Diabetes Not Deterrent to Fun

Emily Walther, 6, didn’t know there were other children like her who were living with Type 1 diabetes. She would get frustrated at school when, for instance, during a field trip, teachers passed out marshmallows to every student but her.

“For a while she was bottling up,” said her mother, Kathryn Walther. “And [she] didn’t know how to communicate frustrations like, ‘why am I the only one who gets these shots?’”

Then Walther found Camp Sweeney, a high-tech, medically equipped camp owned and operated by the Southwestern Diabetic Association for children ages 6 to 18, the majority of whom have Type 1 diabetes.

Some campers are also pre-diabetic or have Type 2, formally called adult-onset diabetes, according to senior associate program director Preston Walhood. During three-week sessions, campers can choose classes to attend, from rock climbing to radio station operating to lacrosse, and all the while they’re being taught about their bodies and how to live well with their disease.

About one in every 650 children has Type I; that’s roughly one per elementary school. And on top of its relative rarity, it’s not very well understood by the general population, Walhood said.

Benton Bagot attended Camp Sweeney from ages 5 to 17. He says he’s always been bothered by the misconceptions that come with having Type 1. “I used to write the medical association and say, ‘hey, you need to change the name!’ for like 10 years,” he said. “Everyone knows what diabetes is, but they think it’s Type 2, not Type 1.”

Jake Grimes, above, and other kids learn to better manage their diabetes at Camp Sweeney. To register or learn more about the Sweeney 5K, visit campsweeney.org/outreach/sweeney-5k/.
Jake Grimes, above, and other kids learn to better manage their diabetes at Camp Sweeney. To register or learn more about the Sweeney 5K, visit here.

For Bagot, Camp Sweeney was a freeing experience. “You’re in an environment where you don’t have to worry about it,” he said. “The anxiety’s gone. It was like a vacation.”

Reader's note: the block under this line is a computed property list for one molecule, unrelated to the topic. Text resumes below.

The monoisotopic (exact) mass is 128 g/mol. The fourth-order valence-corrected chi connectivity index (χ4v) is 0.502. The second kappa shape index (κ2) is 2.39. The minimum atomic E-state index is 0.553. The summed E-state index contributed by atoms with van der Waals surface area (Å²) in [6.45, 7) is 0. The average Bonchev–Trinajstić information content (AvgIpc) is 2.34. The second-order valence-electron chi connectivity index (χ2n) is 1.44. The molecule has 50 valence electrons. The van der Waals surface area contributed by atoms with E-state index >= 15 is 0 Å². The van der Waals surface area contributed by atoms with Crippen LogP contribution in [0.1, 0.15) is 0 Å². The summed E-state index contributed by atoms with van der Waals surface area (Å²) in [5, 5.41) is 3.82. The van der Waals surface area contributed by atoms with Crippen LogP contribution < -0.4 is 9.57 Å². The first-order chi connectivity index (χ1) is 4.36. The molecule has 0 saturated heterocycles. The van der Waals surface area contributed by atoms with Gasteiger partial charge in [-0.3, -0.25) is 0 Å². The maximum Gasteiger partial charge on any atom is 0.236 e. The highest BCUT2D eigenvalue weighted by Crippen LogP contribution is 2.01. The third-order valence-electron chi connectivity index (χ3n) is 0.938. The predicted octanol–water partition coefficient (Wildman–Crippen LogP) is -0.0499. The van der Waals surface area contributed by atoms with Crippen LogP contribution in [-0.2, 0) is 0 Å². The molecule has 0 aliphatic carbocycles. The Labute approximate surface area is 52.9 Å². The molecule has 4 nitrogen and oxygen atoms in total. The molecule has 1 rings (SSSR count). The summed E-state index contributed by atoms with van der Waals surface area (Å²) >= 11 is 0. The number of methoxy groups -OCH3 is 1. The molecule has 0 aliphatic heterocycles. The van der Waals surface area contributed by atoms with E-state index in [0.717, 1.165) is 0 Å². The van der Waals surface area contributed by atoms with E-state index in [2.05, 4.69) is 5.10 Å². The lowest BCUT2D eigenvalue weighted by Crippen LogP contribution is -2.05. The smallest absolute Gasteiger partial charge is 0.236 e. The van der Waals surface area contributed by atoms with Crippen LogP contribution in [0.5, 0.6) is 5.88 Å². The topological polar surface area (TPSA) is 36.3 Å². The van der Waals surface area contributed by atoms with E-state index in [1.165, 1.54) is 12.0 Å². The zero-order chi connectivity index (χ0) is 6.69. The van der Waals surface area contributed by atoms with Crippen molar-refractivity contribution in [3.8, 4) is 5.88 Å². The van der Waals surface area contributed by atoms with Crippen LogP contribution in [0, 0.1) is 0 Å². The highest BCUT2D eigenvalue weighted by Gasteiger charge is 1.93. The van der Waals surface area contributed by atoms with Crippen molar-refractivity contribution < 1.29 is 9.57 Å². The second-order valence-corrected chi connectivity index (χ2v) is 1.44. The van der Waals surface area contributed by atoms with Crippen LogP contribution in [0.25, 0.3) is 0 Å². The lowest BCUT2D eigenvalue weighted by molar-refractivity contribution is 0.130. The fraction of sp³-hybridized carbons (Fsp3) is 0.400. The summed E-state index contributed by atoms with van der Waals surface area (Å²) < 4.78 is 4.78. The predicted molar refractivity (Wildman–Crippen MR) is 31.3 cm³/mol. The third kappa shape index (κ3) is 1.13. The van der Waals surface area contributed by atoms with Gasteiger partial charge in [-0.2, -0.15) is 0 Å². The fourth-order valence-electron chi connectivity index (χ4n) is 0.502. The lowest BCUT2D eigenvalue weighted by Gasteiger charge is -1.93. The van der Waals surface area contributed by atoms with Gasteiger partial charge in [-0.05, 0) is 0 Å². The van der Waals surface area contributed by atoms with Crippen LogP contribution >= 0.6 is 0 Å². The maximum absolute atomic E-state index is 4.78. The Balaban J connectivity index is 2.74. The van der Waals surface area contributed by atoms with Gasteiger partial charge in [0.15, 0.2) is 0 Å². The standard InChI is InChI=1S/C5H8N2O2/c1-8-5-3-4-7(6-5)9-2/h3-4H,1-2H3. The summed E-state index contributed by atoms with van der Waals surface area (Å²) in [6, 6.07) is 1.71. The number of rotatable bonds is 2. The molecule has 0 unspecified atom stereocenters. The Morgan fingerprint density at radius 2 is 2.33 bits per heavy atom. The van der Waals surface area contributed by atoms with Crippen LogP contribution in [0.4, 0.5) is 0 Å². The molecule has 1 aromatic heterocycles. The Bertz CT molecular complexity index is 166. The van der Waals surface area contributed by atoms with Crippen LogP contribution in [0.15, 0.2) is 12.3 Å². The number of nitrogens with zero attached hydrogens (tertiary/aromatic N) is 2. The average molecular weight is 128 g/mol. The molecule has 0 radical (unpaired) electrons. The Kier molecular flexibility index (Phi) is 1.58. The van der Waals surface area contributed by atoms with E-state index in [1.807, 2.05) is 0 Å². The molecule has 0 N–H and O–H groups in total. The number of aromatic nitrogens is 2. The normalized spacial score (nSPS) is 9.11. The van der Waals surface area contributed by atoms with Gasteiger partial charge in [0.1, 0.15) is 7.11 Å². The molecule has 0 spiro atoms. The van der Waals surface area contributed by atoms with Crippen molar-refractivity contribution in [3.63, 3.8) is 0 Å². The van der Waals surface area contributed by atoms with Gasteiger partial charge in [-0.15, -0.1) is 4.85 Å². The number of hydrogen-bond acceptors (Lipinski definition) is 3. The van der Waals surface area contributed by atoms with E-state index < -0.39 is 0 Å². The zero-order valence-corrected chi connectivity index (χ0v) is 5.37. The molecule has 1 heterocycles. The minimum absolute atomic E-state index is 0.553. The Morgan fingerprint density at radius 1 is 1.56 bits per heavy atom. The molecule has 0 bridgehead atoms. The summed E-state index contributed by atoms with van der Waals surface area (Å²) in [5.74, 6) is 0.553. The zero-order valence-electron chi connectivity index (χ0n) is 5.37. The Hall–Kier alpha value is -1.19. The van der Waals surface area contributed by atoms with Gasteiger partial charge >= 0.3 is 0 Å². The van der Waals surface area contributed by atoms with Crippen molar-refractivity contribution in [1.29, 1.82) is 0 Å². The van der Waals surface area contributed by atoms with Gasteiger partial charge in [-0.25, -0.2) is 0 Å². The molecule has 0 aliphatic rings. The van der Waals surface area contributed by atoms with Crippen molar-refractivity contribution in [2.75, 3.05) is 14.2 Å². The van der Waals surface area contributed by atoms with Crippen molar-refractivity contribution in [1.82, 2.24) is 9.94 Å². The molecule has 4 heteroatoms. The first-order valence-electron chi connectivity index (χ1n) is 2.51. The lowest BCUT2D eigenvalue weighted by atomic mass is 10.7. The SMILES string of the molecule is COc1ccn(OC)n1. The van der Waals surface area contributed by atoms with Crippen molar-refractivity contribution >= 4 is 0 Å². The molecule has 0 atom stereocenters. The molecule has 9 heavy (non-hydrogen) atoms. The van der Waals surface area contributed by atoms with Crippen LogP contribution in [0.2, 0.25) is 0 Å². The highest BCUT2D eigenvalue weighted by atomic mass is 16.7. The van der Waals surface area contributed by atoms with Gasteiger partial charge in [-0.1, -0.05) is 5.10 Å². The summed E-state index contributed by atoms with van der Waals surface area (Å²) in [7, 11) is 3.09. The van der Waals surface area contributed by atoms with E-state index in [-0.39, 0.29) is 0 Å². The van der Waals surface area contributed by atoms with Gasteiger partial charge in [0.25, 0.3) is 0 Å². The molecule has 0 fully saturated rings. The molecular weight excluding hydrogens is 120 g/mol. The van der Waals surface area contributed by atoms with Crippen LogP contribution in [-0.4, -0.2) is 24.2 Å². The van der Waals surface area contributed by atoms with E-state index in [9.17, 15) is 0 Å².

Bagot started gaining independence and knowledge about his diabetes at a very young age at camp, starting with his first self-administered insulin shot. “My mom was helping me when I was 5,” he said. “But then at 6 years old I was figuring out how to fill up the syringe and do things that first-year med students are learning.”

Camp Sweeney is the largest camp of its kind. According to Walhood, it attracts campers from 46 states and countries such as Singapore, Saudi Arabia, Mexico, and Germany.

To keep providing programs and support to 252 campers per session in 2016, it will take about $3.5 million, Walhood said. So the administrators of this nonprofit camp are always trying to raise money to provide scholarships for children whose families can’t afford the steep tuition. And they usually do.

According to Walhood, Camp Sweeney offers almost $1 million in scholarship money annually. Camp Sweeney’s fundraiser in February at de Boulle Diamond and Jewelry raised more than $210,000 for scholarships.

The camp’s fourth annual 5K fundraiser is set to take place in Lake Highlands on Memorial Day. There will be a bounce house, face painting, live music, and food.

“A lot of these kids think they’re alone,” Walhood said. “So our biggest goal is to reach as many kids as we can… and to give them the opportunity to come to camp and learn how to care for themselves and live a long and healthy life.”

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